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  Targeting your CV

Ideally your CV should be configured specifically to the reader. To achieve this construct a 'core CV' using the 'How to write a killer CV' guide then configure that to the recipient each time you send it out.

Applying for an advertised job vacancy
To target your CV to a specific employer within a certain industry sector refer to the information provided in the article 'How to tailor your CV for your industry sector'.

Sending out a CV cold to a company who has not advertised a vacancy
It can sometimes pay off to send off your CV to companies even if they are currently not advertising for work.

In this case it is especially important to carry out research into the company. Between your CV and covering letter you need to get across that you know exactly what it is that they do, and that you know where they are heading. If you can tailor your experience to what you think that particular company needs then you are in with a chance (do not fabricate experience).

In your positive objective statement correlate your ambition and perceived career path with the direction you think that this particular company should be heading in. For example b2b development, Internet publishing, m-commerce.

You have to convince them that their business needs you.

Applying for work experience
If you are not sure which direction your career should take then work experience is a good way of helping you to narrow down your choices. It is also a good idea if you have decided on your career and want to experience some time in the job, perhaps with a large prestigious company.

Demand for work experience within organisations such as the BBC, and with the 'broad sheet' newspapers is very high, therefore you have to ensure you have a quality CV to stand out from the pack. Unless you have serial work experience tendencies you probably don't have much employment history to write about in your CV. If this is the case do not worry, instead you need to convey your passion for the industry sector, and get across your enthusiasm and desire to get a foot in the door. As part of your introduction state how you would like your career to develop in the area to which you are applying for experience, but do not be vague, focus on a specific area you are interested in.

Show how your GCSE, A-Level or degree choices reflect your commitment to the sector.

Describe the relevant skills you have learnt as part of your course, for example computer skills, teamwork, and public speaking. Perhaps you have extracurricular activities that would be of interest; for example a team captain, a passion for a particular author or butterfly collecting.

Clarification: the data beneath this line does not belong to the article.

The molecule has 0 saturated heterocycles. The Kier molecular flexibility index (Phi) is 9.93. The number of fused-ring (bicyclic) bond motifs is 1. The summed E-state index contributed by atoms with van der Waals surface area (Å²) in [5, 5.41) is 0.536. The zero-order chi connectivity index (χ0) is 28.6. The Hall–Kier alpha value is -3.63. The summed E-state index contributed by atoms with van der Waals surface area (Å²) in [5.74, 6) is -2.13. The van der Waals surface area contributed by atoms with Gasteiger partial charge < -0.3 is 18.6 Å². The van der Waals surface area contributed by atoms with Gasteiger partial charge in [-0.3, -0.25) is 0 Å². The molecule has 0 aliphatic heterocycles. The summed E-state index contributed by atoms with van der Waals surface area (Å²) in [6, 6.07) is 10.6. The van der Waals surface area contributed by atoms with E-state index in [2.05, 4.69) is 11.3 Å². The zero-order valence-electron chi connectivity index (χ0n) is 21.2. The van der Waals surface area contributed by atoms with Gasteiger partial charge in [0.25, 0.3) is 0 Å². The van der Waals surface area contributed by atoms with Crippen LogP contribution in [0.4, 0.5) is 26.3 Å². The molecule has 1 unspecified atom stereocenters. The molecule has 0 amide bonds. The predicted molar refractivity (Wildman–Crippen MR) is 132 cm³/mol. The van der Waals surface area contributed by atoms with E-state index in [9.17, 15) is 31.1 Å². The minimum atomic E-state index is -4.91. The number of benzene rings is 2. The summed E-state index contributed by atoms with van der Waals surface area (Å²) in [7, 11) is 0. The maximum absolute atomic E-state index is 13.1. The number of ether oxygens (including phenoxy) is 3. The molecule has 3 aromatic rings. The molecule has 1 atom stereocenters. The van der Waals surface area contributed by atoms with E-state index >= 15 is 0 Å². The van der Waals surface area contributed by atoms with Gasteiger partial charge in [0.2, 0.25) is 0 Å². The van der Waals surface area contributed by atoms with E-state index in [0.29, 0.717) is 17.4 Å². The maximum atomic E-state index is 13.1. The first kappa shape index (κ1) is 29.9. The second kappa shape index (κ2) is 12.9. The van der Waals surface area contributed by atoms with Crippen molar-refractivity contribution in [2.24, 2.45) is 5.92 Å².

If space is available (two sides is standard) then references could be included at the end. Try to get an excellent reference from an appropriate professional. For example if you are applying for lab research experience, then ask your biology teacher to sing your praises on paper.

Configuring your CV depending upon the medium in which it is being sent Sending your CV via e-mail
The only sure-fire way that the reader at the other end can access your e-mailed CV is to save it in txt format or paste it into the body of the e-mail. This unfortunately does not offer much scope for inventive layout and design. txt format should only be used if you are really unsure of the system capabilities of the employer at the other end of the modem. In the main, a Word document will be fine. This will allow you to use some snazzy fonts and use tab and margin settings. PDF format is another option, but they are large files and the recipient may not appreciate you filling their email inbox to capacity.

With e-mail you can use hyper links within your CV to guide the reader. For example if you have a smart WebPage, then put the URL down and the reader will be able to visit at the click of a button.

Do not over do it, simply because it is e-mail format this is no reason to have elaborate backgrounds of automatically playing midi files. Write a formal e-mail, Dear Sir/Madam, please find attached my covering letter and CV. You may also want to paste your covering letter into the body of the e-mail.

This method of distributing a CV is now standard, and many industries, especially the I.T, publishing and Internet sectors often actually prefer receiving a CV this way. You can also possibly expect a more rapid response.

Sending your CV in the post (snail mail)
Producing a hard copy CV is an art form, selecting the fonts, the margin widths, and the type of paper. Keep it simple and you won't go wrong. Buy some A4 envelopes so you don't have to fold your masterpiece. Address the envelope carefully with a quality pen - a spidery scrawl or something that looks like the doodles of a 5-year-old will not impress.

Sending your CV by fax
Make sure you use a cover sheet with the name and department of the CVs recipient in bold writing. Keep margins in and state whether you are expecting a response by fax - if you are using the libraries fax machine, you don't want to have to wait by it all day for a possible reply.

Don't spread yourself too thinly
Targeting your CV also means being selective as to whom you send it. There is no point in distributing your CV far and wide if 80% of the jobs to which you are applying are not relevant to your qualifications. Take your time to tailor it to each applicant, and keep a record of the date on which it was sent off so that you can follow it up with a phone call or e-mail if you don't hear back after a week or so.

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